Despite its tiny land mass, the Cook Islands is responsible for a huge swathe of ocean and is home to many unique – and uniquely threatened – species of flora and fauna.
As such, the South Pacific nation of 15 islands and atolls can play an outsized role in protecting globally important biodiversity.
With its extensive rainforests and coral reefs, the archipelago has been hailed for centuries as one of the most idyllic places on Earth. But its fragile ecosystems, which shelter thousands of native and migratory animals and birds, are now imperiled by human activities and the impact of climate change.
To help counterbalance these dangers, a newly approved project with the United Nations Development Programme (UNDP) and funded by the Global Environment Facility will work to shore up environmental protections in this small but important corner of the world.
The total terrestrial area of the Cook Islands is just 240 square kilometers. But because its constituent islands and atolls are dotted over a wide area of ocean, the country controls an exclusive economic zone of some 1.9 million square kilometers.
While the Cook Islands lies within the Polynesia-Micronesia Biodiversity Hotspot, a region of 4,500 islands with unique and threatened habitats, it is in itself important to global biodiversity. The Cook Islands Moist Tropical Forest ecoregion is listed among the WWF’s Global 200, a roster of 238 biomes considered global conservation priorities.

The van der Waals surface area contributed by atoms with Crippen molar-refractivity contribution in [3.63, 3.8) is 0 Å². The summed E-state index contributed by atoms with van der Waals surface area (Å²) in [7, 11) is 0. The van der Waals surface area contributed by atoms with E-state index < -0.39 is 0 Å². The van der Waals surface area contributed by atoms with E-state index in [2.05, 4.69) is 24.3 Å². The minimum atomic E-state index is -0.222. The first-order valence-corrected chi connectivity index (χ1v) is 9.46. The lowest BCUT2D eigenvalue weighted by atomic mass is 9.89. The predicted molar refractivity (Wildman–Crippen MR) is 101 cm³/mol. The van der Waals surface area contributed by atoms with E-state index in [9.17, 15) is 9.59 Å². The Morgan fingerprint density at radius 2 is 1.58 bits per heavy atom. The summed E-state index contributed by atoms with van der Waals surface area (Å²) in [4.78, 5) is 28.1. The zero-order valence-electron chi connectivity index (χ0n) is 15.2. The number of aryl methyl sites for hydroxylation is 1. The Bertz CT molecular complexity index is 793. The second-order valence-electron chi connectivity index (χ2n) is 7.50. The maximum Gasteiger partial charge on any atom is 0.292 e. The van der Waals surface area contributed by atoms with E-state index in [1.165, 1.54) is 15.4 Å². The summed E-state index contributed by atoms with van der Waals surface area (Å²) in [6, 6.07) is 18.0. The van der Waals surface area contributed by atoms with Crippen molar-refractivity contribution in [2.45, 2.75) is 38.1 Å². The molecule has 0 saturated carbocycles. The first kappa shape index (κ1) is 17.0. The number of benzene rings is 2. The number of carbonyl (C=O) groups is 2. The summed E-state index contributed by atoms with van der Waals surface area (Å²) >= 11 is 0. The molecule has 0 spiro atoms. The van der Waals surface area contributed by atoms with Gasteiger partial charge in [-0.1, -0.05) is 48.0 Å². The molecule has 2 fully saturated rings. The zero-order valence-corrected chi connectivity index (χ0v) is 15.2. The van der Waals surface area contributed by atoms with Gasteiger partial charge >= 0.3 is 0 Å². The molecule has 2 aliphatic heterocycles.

On Rarotonga, the largest of the islands and the home of the majority of Cook Islanders, most lowland forests have already been converted to human use, while the primary montane rain and cloud forests on the upper slopes are deemed critically endangered.
Eight species of range-restricted birds, six of which are endemic and rated endangered or vulnerable, live on the Southern Cook Islands. The island chain lies along the West Pacific Flyway of Migratory Birds and is a stop for many species listed in the appendix of the Convention of Migratory Species, to which the Cook Islands is a party.
The history and culture of the islands is steeped in respect for the environment. The Polynesian tradition of ra’ui, an ancient system of ecological management where certain sites are closed off for a period to allow fish and animal populations to recover, was revived in 1998 under the oversight of the country’s traditional leaders.
Various other forms of Locally Managed Areas that exist without formal status have made a difference to conservation.
The private Takitumu Conservation Area, set up by three landowners in 1996, was instrumental in pulling the Rarotonga flycatcher back from the brink of extinction. The population, which numbered just 29 in 1989, has risen to 600 today, making the initiative the most successful national example of species conservation and community conservation area management. Takitumu is also the primary remaining habitat for two other endemic birds on the International Union for the Conservation of Nature’s (IUCN) Red List: the Rarotonga starling and the Cook Islands fruit dove.